Democracy necessarily entails class divisions. Either democracy is working within a ruling class and is kept “straight” by the need to efficiently resist revolt by the disenfranchised class, or else the important division is between politicians and non-politicians.
Most people would be better off in a society with minimal government as advocated by the libertarian movement. However, this is against the interests of politicians, and therefore is not achievable, under democracy or under any other political system. A wider understanding of the situation would result in marginal improvement, however.
For those not being directly promised bribes by one candidate or another, the amount of predictable improvement in policy by electing one candidate rather than another is often outweighed by the difference in entertainment value between the candidates, as estimated using the market prices of entertainment. Democratic politics can therefore be seen as a small section of the (huge) entertainment industry. That is not to say that government is insignificant, just that the changes that can be made to government by democratic politics are.
The Climate Change debate is about politics, not science. The question is whether the small chance that disastrous change will happen but can be averted by a concerted global programme of austerity justifies the costs of such a programme. The dangers are exaggerated by those who support austerity or transnational government or both. The dangers are minimised by those who support prosperity or small-scale government or both. The latter group includes me, but I try to avoid dishonesty.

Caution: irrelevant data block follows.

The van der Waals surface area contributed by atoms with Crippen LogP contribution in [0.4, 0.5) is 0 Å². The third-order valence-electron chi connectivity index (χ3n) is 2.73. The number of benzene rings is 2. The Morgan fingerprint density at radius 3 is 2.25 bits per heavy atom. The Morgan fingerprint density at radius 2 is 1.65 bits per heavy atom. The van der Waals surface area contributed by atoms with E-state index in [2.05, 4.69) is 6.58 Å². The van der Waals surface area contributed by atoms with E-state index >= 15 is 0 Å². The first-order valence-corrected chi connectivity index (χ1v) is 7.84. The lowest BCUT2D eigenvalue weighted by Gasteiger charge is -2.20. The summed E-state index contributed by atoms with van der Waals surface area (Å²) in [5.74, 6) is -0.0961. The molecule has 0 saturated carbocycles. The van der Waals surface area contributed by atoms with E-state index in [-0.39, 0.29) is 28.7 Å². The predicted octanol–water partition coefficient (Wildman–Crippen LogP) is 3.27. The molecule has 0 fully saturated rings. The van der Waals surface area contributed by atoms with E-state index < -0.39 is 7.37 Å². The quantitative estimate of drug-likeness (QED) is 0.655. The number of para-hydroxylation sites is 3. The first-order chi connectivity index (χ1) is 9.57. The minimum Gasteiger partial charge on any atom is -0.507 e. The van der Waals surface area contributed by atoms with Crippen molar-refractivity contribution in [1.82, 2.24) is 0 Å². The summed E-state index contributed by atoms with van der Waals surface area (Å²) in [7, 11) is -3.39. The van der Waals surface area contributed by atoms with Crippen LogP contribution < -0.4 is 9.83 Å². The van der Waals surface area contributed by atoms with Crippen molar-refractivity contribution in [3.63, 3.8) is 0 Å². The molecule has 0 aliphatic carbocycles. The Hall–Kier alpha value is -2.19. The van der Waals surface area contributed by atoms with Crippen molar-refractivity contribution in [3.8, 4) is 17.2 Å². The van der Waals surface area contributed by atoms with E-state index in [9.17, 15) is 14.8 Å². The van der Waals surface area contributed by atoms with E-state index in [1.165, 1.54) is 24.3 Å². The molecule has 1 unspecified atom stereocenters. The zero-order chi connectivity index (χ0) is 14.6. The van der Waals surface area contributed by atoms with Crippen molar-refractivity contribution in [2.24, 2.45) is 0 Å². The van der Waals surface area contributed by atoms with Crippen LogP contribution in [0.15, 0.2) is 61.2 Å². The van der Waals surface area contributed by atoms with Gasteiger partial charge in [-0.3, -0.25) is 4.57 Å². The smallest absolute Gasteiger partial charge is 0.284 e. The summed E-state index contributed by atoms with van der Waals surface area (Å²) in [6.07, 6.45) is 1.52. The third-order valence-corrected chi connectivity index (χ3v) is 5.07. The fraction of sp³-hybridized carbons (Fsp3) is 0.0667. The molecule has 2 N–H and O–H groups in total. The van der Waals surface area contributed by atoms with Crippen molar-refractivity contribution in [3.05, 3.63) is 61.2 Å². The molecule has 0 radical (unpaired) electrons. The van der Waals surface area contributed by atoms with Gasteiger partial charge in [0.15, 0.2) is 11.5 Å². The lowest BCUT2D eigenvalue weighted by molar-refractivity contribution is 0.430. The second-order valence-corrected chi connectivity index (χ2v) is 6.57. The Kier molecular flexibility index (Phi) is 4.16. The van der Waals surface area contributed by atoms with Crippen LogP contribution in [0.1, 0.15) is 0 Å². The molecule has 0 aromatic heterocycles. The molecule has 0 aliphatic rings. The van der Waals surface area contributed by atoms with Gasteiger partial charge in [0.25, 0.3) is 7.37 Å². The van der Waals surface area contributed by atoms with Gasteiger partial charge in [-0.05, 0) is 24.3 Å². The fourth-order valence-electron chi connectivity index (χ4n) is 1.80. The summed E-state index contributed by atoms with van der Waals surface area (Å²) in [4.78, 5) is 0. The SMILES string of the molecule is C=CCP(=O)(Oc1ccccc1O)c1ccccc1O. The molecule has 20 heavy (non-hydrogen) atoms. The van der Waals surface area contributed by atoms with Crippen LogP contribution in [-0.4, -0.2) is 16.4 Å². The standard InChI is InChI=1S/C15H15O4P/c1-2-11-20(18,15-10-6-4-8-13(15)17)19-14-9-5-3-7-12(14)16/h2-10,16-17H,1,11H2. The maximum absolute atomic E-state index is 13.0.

Copyright exists to correct a market failure: that the creation of new valuable information benefits anyone who obtains a copy, but the costs are concentrated on the creator. Like all interventions to correct market failures, there are dangers, including capture of the regulatory structure by concentrated producer interests, which has clearly been demonstrated by retroactive extension of copyright terms. Also, as with other such interventions, it is not obvious that the market cannot find its own solutions to internalise the externality, nor is it obvious that the costs of regulation and the deadweight losses do not outweigh the benefits of the correction. Getting rid of copyright might be an overall benefit, although it would be dangerous. The evidence is overwhelming that reducing the scope of copyright would be beneficial, and that regulation aimed at suppressing technologies that are used to evade copyright enforcement is very harmful.
Free Software is cool. The overhead of protecting copyright in software is very damaging to the efficiency of the software production process and to the quality of the product.
his post will remain as a kind of “index” to the blog, and I’ll update it if my positions change.